One of my favorite hobbies is taking pictures, especially of nature scenes. I don’t have a fancy camera; I use an iPhone. Those of us of a certain age understand that the great thing about photography and cameras today is that you can take countless pictures of things. And you instantly see the results of your work.
I’m old enough to remember a time when taking pictures exclusively involved using a camera with film. Each roll of film provided a limited number of photos. As a result, you had to be really discerning about selecting subjects to photograph.
Then after you finished shooting the roll, you had to wait to get it developed before seeing your pictures. This created an element of excitement and anticipation. But inevitably, some of the pictures were disappointing, especially if you completely missed what you really wanted to capture.
Even with digital photography, you can still manage to miss the picture you want to capture. Still, it’s so much easier to photograph people, moments and places and get multiple chances to produce the image you want.
Capture the moments
What has not changed are the opportunities to capture memorable, beautiful and unique subjects to photograph. These are all around us.
Modern photography might give us the instant gratification of seeing our work. The real value of pictures, though, is that they provide us with chances to remember and appreciate the people in our lives, the places we’ve been and the experiences we’ve had.
But how many times do we take pictures and then quickly forget about them? I was recently going through old print photos in a box tucked away in a closet. These were pictures from my years in college—so yes, a long time ago. Others were from a cross-country car trip I took when moving from California to New York in the mid 1980s. Still others were from a business trip to the Far East around the same time.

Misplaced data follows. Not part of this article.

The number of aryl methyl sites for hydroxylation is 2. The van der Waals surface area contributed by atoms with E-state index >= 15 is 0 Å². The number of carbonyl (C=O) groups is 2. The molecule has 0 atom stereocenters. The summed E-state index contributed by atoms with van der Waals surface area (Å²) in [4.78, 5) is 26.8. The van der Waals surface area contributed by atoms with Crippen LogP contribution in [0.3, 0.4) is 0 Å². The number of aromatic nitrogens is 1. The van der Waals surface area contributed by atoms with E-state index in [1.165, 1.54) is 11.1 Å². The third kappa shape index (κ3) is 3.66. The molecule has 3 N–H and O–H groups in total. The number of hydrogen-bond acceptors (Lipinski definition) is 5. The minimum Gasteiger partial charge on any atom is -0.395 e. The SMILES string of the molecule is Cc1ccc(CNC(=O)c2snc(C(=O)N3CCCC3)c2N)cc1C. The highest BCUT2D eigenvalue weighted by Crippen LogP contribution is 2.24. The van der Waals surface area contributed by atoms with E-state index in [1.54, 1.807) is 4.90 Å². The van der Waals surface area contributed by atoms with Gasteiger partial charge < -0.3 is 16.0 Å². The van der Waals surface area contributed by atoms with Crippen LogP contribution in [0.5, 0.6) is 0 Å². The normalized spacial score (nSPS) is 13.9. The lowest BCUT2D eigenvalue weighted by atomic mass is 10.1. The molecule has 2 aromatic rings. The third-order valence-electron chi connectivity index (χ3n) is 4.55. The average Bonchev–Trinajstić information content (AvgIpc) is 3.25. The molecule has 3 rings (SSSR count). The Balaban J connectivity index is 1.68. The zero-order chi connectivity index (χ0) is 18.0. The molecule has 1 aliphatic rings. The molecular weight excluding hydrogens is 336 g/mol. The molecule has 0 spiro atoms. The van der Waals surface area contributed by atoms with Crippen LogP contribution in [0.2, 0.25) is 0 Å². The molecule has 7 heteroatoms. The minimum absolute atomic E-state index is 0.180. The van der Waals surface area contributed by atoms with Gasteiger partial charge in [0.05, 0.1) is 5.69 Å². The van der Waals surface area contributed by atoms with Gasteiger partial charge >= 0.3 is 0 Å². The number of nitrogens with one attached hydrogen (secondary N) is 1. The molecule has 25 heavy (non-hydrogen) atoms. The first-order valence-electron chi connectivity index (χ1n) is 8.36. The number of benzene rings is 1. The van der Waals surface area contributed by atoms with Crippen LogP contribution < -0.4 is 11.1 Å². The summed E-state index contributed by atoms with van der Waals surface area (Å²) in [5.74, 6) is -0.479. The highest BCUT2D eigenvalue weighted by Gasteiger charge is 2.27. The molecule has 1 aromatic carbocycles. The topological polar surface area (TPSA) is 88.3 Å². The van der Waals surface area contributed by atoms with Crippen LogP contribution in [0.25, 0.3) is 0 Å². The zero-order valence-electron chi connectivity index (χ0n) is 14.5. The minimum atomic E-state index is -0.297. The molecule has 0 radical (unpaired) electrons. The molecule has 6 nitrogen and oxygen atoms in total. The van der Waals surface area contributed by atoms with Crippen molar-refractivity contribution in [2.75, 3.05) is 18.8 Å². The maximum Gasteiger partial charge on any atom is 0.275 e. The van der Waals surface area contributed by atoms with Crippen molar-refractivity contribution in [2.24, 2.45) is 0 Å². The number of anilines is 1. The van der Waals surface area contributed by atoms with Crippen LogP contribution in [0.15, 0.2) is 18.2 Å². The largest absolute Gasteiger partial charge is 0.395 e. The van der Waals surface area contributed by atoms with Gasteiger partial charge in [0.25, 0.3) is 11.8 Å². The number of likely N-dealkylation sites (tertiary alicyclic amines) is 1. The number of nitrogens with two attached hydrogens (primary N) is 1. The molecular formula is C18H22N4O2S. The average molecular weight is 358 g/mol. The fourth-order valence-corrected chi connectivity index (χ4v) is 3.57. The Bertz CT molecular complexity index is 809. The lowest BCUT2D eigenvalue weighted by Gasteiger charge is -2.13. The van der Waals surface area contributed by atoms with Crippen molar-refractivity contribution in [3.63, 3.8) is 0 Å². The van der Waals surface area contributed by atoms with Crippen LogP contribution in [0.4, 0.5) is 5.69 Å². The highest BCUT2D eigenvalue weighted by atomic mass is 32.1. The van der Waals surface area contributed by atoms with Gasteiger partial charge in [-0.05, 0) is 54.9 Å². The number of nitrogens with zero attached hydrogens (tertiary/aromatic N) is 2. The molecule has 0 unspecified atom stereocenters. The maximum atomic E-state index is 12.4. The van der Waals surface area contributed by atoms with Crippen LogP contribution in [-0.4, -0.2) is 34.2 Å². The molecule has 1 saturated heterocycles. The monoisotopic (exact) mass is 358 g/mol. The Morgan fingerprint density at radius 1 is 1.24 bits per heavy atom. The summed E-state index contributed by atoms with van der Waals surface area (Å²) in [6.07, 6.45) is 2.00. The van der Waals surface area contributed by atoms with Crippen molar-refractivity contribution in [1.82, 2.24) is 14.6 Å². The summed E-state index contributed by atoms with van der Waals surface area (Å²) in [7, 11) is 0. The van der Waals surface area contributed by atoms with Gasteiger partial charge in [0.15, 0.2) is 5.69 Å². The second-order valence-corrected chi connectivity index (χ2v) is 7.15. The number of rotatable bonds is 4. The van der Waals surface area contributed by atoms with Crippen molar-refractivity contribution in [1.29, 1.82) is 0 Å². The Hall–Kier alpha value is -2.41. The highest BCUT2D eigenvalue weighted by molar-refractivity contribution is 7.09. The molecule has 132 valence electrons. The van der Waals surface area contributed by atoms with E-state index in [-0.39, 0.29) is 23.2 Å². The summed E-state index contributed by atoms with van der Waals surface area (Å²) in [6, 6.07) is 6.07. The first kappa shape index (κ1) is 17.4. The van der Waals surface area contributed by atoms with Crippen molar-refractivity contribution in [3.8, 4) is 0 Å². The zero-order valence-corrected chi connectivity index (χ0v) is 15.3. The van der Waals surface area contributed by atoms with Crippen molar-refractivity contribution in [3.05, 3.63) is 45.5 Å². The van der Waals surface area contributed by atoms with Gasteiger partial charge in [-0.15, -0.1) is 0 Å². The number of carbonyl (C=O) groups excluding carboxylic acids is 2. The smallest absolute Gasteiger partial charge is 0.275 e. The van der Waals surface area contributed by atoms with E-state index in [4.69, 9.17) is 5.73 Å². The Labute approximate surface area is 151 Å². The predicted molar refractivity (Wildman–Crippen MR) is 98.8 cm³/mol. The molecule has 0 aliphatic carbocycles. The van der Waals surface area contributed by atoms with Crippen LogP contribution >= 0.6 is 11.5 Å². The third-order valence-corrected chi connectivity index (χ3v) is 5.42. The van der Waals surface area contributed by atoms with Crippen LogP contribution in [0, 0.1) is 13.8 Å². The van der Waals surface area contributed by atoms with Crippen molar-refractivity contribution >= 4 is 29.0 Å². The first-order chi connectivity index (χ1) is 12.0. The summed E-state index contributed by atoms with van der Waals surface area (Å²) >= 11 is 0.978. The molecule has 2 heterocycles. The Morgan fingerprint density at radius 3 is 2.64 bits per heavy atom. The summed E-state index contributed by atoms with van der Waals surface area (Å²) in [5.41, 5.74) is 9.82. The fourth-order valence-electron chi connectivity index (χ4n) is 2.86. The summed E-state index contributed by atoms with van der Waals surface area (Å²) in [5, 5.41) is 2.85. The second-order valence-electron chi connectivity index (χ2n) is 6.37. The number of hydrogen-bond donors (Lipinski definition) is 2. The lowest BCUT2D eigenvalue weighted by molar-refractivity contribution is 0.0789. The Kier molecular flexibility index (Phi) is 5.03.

As I looked through the ones from college years, I saw people, dorm rooms, buildings and scenery I hadn’t seen or really thought about in years. It brought back instant memories of those times.
The photos from the road trip reminded me of the places I experienced along the way: the Grand Canyon, Painted Desert, Pike’s Peak and Gateway Arch—to name a few. The ones from my trip to Asia included scenes of the Great Wall of China, the Forbidden City in Beijing, downtown Tokyo and the Hong Kong skyline.
I can look at beautiful pictures of all these locations on any number of web sites or in books. But seeing the pictures I took, many of them faded or out of focus, reminded me that I was lucky enough to see these places in person.
Snapshots in time
In creating the photo gallery for this web site, I went through nearly 2,000 photos I shot over the years on my various phones. In many cases, I hadn’t seen these pictures since shortly after taking them. Again, as I looked at the photos, I remembered the experiences behind them.
We live in a world where taking pictures is more prolific than ever. It’s estimated that 1.81 trillion photos are taken worldwide every year, which equates to 5 billion per day or 57,000 per second.
When was the last time you looked back through your photos, the old and the new? I think it’s worth a bit of time to check them out. This might lead to some great memories and treasured moments waiting to be rediscovered.
Pictures can help remind us of the people, places and things in our lives for which to be grateful. They are snapshots in time, frozen images that can come to life in our minds as we think back to when we took them and what we were doing at those moments.
This doesn’t have to be an exercise in dwelling on the past. Look at it as an opportunity to help count the blessings you’ve experienced, and captured, over the years.
“God creates the beauty. My camera and I are a witness.”—Mark Denman